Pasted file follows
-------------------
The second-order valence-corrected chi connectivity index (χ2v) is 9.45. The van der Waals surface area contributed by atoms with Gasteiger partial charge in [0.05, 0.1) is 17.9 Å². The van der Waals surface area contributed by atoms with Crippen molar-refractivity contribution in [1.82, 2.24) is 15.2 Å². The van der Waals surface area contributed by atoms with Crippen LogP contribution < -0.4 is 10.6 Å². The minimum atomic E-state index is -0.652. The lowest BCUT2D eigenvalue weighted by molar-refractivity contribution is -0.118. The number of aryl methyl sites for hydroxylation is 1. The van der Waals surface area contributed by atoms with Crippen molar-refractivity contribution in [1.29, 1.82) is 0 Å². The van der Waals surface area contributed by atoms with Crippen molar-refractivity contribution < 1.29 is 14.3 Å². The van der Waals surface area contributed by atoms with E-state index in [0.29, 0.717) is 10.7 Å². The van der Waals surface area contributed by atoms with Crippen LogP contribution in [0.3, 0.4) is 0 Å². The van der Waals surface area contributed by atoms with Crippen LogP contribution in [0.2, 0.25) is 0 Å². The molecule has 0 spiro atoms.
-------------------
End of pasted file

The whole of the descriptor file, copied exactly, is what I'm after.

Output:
The second-order valence-corrected chi connectivity index (χ2v) is 9.45. The van der Waals surface area contributed by atoms with Gasteiger partial charge in [0.05, 0.1) is 17.9 Å². The van der Waals surface area contributed by atoms with Crippen molar-refractivity contribution in [1.82, 2.24) is 15.2 Å². The van der Waals surface area contributed by atoms with Crippen LogP contribution < -0.4 is 10.6 Å². The minimum atomic E-state index is -0.652. The lowest BCUT2D eigenvalue weighted by molar-refractivity contribution is -0.118. The number of aryl methyl sites for hydroxylation is 1. The van der Waals surface area contributed by atoms with Crippen molar-refractivity contribution in [1.29, 1.82) is 0 Å². The van der Waals surface area contributed by atoms with Crippen molar-refractivity contribution < 1.29 is 14.3 Å². The van der Waals surface area contributed by atoms with E-state index in [0.29, 0.717) is 10.7 Å². The van der Waals surface area contributed by atoms with Crippen LogP contribution in [0.3, 0.4) is 0 Å². The van der Waals surface area contributed by atoms with Crippen LogP contribution in [0.2, 0.25) is 0 Å². The molecule has 0 spiro atoms.